At 15 months, my daughter was still having issues with sleeping through the night. Around 6 months, she hit a really bad series of night wakings. I was up with her every hour or two and I couldn’t figure out if she needed to eat or just needed me. We rocked, we walked, I leaned over the crib for what felt like hours, we let her stay up later, we put her to bed earlier, and we changed when she ate. You name it, we did it. Then, I tried to let her cry. She would get sick within minutes either because she would work herself up to the point of no return or because she would gag on her own fingers.
As first time parents, my husband and I thought that we must have been doing something wrong because babies her age should be sleeping through the night, right? It was difficult to hear about other babies who cried for three nights and then slept like they were in hibernation mode. It was also tough to hear our own parents talk about how we slept and we were stuck comparing our daughter to ourselves!
At one point, I told my husband that I needed to bring her to bed with us because I was beginning to resent staying home after being up all night. He was OK with it and for that I am grateful. She began to sleep better and soon she was back in her crib, sleeping through the night! But our little girl likes to pull pranks on us and within a few weeks she was back to her old tricks again.
Then we traveled. Then she had ear infections. Then her teeth started coming in. Then I was at a loss. I tried to let her cry again and the first night was tough. The second night wasn’t as difficult. She cried for six minutes and slept through. I told myself that I could take six minutes of crying. The next night didn’t go so well. I noticed that every time I tried to lay her down (naps included), she would get rigid, cling to me, and start to cry even before she was in the crib. I realized that I worked so hard to make her crib a cozy place and now she was resisting it because she was afraid that I was going to leave her. That broke my heart.
So, I reached out for some advice and Kim West’s book, The Sleep Lady’s Good Night, Sleep Tight was recommended. I downloaded a copy and started the “Sleep Lady Shuffle” that night. Kim West takes you through a series of steps that you need to take every single night in order to get your infant (or toddler) more comfortable with sleeping on her own. As you gradually leave the room, you are building your child’s confidence (and your own!) as she learns that she doesn’t always need to be in your arms to settle back down.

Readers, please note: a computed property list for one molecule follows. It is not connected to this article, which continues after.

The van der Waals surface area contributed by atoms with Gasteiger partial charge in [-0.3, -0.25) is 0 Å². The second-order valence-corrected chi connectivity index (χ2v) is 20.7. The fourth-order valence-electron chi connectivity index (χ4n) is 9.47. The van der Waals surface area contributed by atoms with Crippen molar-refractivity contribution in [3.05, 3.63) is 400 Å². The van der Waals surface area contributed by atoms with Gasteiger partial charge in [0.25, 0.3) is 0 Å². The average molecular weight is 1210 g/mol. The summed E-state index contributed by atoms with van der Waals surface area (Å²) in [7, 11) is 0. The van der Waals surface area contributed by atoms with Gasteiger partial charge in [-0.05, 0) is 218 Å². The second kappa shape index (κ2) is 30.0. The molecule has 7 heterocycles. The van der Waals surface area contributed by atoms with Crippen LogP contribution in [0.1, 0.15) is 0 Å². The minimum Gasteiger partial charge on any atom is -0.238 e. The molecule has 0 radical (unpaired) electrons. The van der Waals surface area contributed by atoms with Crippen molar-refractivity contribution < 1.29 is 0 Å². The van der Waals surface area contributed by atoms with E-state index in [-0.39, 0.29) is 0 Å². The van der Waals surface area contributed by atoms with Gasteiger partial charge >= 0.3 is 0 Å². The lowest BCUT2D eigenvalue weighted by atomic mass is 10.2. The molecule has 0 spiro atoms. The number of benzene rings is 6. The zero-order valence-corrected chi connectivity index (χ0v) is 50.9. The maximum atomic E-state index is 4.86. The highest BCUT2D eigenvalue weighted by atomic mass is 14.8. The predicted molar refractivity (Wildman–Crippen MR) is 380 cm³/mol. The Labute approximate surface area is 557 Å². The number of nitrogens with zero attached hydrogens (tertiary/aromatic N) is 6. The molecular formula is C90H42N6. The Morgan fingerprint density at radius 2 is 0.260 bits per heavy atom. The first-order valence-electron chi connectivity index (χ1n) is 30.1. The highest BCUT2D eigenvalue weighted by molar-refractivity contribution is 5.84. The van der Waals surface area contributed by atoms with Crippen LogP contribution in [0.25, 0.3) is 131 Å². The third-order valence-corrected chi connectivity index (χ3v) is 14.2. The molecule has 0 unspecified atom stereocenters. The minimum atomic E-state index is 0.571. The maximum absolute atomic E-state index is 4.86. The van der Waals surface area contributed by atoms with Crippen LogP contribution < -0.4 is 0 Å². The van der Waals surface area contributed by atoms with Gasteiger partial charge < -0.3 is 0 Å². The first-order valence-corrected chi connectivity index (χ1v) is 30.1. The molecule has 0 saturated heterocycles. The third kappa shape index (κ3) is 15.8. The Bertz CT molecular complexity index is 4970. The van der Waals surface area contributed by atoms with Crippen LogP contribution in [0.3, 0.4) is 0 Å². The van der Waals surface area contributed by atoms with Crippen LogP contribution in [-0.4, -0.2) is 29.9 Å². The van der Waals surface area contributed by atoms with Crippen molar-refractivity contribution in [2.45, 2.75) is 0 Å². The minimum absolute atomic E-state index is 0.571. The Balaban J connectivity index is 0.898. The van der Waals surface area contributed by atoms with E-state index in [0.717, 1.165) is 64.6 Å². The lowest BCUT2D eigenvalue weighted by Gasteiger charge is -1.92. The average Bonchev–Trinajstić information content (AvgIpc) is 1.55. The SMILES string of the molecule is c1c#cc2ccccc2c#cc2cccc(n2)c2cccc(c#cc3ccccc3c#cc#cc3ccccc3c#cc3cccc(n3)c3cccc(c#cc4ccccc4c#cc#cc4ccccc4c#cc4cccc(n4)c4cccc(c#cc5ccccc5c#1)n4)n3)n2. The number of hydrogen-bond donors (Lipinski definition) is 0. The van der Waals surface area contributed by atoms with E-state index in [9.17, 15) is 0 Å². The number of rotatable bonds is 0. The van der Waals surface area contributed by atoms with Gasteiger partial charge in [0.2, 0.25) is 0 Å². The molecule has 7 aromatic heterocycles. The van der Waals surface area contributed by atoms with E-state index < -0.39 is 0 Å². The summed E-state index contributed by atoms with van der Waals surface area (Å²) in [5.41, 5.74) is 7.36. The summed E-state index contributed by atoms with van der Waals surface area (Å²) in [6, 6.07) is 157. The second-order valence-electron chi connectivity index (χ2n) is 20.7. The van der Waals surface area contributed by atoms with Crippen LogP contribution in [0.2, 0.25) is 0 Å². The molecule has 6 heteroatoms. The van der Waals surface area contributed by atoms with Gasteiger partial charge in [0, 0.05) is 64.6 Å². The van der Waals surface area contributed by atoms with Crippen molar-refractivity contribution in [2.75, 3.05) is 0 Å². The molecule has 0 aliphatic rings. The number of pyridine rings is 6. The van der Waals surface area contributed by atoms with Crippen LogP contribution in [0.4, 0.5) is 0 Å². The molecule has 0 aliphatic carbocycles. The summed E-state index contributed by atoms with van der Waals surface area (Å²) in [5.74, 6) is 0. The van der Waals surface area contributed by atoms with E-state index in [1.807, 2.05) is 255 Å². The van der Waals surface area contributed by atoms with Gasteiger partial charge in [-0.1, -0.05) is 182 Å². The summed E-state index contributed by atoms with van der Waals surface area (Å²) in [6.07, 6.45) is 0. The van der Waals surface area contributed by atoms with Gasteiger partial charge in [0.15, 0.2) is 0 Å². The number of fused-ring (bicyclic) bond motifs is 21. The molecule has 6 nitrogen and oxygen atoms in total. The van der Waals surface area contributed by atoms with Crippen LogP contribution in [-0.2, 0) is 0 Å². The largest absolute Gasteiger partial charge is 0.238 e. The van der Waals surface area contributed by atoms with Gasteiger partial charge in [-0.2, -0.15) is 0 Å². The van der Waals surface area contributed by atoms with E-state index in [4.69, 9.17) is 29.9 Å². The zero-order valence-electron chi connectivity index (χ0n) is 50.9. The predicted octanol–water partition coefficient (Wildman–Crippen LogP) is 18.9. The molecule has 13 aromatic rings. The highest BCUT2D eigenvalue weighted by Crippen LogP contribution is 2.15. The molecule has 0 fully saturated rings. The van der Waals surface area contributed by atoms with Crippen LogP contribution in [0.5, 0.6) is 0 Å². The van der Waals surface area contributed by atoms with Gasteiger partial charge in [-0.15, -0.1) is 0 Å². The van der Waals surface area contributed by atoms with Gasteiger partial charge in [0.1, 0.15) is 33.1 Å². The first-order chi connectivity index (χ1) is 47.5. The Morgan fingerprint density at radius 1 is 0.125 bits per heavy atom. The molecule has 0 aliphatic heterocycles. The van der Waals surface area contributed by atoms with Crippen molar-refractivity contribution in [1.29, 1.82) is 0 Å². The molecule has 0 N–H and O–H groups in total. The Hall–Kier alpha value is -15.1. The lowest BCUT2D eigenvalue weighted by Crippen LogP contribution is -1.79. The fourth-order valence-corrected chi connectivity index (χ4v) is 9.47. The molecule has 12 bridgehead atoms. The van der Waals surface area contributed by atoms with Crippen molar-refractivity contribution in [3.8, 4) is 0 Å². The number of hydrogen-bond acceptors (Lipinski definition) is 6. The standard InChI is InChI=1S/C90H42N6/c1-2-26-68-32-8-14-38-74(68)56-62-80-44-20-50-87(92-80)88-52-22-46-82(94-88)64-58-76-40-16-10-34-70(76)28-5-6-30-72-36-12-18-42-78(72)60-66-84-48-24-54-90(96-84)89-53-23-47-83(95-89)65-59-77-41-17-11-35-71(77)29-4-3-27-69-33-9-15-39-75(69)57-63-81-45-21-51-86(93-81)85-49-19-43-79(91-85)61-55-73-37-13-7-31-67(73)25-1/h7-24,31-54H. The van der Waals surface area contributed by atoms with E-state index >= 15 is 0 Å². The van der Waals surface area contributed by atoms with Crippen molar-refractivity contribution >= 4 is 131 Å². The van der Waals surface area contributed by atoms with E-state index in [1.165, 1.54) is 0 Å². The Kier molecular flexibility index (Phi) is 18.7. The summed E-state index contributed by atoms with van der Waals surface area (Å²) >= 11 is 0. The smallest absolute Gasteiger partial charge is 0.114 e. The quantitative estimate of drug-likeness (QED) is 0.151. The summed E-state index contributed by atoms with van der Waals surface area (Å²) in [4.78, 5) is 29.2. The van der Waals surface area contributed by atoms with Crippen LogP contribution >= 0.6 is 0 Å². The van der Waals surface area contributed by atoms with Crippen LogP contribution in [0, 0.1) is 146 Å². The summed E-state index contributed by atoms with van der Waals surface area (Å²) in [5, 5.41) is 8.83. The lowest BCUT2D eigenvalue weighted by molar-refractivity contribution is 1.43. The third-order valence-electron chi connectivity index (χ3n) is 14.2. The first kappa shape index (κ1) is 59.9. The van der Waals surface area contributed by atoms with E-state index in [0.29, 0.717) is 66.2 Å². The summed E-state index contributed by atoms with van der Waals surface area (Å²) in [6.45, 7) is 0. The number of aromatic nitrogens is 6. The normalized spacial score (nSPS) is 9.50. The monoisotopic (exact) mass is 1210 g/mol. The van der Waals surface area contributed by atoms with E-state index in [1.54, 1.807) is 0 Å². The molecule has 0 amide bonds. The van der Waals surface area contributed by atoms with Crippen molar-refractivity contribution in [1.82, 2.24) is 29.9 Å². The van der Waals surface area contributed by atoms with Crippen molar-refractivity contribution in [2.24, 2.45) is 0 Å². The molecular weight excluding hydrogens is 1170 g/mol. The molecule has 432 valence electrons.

It’s been about six weeks and our daughter has shown so much improvement. In fact, we began to see a better sleep pattern after just one week. She has slept through the night multiple times and has learned to (sometimes) put herself back to sleep. When she does wake up, she usually needs a quick pat for reassurance.
Her naps have improved too. And even though she still isn’t the best sleeper, I will take these changes over five wake-ups in the middle of the night. Will she be the toddler who can lay down, wide awake, and fall asleep on her own? Probably not. Will she ever consistently sleep through the night before she is….5?? Who knows?! I am still excited to see the progress she has made over the last month and a half.
I want other moms to know that Kim West’s, The Sleep Lady’s Good Night, Sleep Tight, is worth the read. I have tried the methods from a variety of well-known sleep training books and “The Sleep Lady Shuffle” has, by far, proven to be the most successful and gentle sleep solution for our family.